People sometimes describe their quitting experience using the phrase that it is like an emotional roller coaster. Video discusses that the real roller coaster ride that people experience from cigarettes is not from quitting but rather from continuing to smoke.
The Real Cigarette Induced
“Roller Coaster” Ride
You will sometimes hear people who have quit smoking say that they experienced a real emotional roller coaster in the early days of their quits. In fact, some people put off quitting, sometimes indefinitely, because they are afraid of the emotional ups and downs they may experience during the initial cessation period.
What all smokers need to realize is that the “possible” roller coaster ride people “may” go through when they are quitting is nothing compared to the roller coaster ride people WILL go through if they get any of the numerous conditions that smoking is capable of causing.
In March of 2006 a member at the Freedom site named Sue attached the obituary for her husband Mike, who had passed away after a five year struggle with lung cancer. The original post can be seen in the 12th post in the string Honor our Fallen Comrades Parade. In that post she put up a link to the Lung Cancer Support Community website. John has had links to this site at www.WhyQuit.com for a long time but I never actually went there to read. That day though I took a look and saw that they had a series of message boards, one of them being a board of obituaries. When I went to look at Mike’s notice, I saw that not only was there the obituary written by Sue but also condolences written by other members of the site.
One thing struck me in Sue’s announcement and then in the attached condolences: most of the people at the site attached a log of the treatments and the complications that they had endured since their initial diagnosis. If anyone wants to see the real roller coaster kind of rides that people go through from smoking they should go read through those logs. Here is the log that Sue attached describing Mike’s battle with lung cancer.
Posted: Thu Mar 02, 2006 4:01 pm
Post subject: I lost my precious MikeI have little strength to post . I just wanted to let you know that my precious, Mike lost his battle today. I will write more later and post his obituary when we get it completed. Thank you to everyone for your love and support.Love,Sue
Husband, Mike, 59 years old:
- 2-2001 – Diagnosed Stage 1 nsclc [non small cell lung cancer] – 9cm tumor to right lung-no lymph node involvement.
- 4-30-2001 – Pneumonectomy right lung removed. No follow-up chemo or radiation, but scans and xrays were done.
- 1-28-2004 – Diagnosed with recurrent stage IV nsclc, tumor on stump of where right lung had been removed, lymph node involvement, tumor adrenal gland – left side.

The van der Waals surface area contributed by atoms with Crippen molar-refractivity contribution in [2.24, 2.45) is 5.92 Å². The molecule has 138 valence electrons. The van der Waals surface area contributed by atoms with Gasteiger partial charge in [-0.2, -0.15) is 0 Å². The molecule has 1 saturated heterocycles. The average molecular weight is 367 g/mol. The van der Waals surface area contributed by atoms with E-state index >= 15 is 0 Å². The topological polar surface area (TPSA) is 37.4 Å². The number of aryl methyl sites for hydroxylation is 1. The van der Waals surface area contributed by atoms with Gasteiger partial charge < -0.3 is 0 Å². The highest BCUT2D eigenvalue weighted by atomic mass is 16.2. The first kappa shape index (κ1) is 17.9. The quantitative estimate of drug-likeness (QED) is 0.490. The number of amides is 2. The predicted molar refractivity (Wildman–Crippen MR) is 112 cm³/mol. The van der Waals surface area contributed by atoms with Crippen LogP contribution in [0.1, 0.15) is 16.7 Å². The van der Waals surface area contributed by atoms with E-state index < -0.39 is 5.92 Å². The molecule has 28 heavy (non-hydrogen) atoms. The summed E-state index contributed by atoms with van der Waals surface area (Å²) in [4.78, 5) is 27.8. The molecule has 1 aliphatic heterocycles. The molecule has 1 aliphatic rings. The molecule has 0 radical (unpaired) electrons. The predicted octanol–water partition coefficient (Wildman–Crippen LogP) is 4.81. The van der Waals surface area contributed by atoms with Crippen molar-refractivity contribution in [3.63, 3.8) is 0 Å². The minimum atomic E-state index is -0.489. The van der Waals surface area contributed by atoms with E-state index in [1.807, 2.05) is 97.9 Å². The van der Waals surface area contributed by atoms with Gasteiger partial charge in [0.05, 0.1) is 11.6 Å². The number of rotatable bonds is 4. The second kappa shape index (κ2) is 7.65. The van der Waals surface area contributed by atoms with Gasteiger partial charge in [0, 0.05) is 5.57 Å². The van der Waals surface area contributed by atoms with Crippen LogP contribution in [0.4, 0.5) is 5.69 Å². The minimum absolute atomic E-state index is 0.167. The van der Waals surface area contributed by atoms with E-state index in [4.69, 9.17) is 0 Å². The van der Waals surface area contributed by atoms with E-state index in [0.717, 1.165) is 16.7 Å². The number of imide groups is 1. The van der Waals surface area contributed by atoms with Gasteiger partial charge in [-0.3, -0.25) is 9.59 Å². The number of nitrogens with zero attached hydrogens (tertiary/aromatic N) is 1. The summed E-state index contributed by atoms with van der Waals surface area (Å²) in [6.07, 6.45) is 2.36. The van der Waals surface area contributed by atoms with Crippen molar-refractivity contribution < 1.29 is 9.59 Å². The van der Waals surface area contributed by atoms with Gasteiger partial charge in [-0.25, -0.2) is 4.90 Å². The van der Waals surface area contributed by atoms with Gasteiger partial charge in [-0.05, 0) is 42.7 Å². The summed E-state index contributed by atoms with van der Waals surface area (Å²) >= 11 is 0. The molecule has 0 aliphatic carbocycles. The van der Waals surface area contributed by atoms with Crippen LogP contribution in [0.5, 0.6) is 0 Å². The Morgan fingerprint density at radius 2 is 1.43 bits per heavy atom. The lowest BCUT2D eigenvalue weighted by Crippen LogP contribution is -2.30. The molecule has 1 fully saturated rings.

- 02-04-2004 – Taxol & carboplatin 3 treatments – didn’t work.
- 02-12-2004 – Radiation 10 to lung for bleeding.
- 04-2-2004 – Taxotere had 4 treatments, shrinkage had occurred in all after 3 … continuing taxotere. Making him very tired … upper body swelling.
- 08-01-2004 – In hospital latest.
- 08-02-2004 – Had stent put in … superior vena cava … the vein was being blocked by pressure tumor.
- 08-05-2004 – Started 10 radiation treatments.
- 08-30-2004 – Started Navelbine on 3 weeks and off 1. Scan after 5 treatments show chemo Navelbine not working – slight decrease to lung mass, but slight increase to adrenal.
- 11-01-2004 – Starting Gemzar … had 3 treatments … too many side effects … CT of chest and upper abdomen done on Dec. 2nd – results some shrinkage.
- 12-06-2004 Started Alimta Dec. 6th – first treatment went well. Had 2nd treatment Dec. 27th … developed a rash and is tired, but otherwise ok.
- 2-07-2005 – Scan, stable doing good continuing Alimta.
- 4-18-2005 – Scans showed stable disease (after 6 Alimta treatments), but he now has pneumonitis … no more treatments until much better … on prednisone and oxygen.
- 05-31-2005 – CT scan of chest showed pneumonitis resolved and stable cancer.
- 06-06-2005 – Our 35th wedding anniversary … onc confirms everything resolving and stable – recommends break continued til August.
- 6-15-2005 to 6-18-05 – In hospital due to mental confusion … had MRI- member empty head club.
- 8-3-2005 – CT scans chest, abdomen and pelvic … Waiting and praying.
- 8-8-2005 – CT results were that the chest area looked improved, but the adrenal area had increased and involved some lymph nodes. Started Tarceva 150mg.
- 8-16-2005-8-20-2005 – Stopped 2 weeks due to severe rash on 9-8-2005 started back on Tarceva at 100 mg now … stopped again on 9-19-2005.
- 9-30-2005 – Scans slight progression to nodes behind adrenal.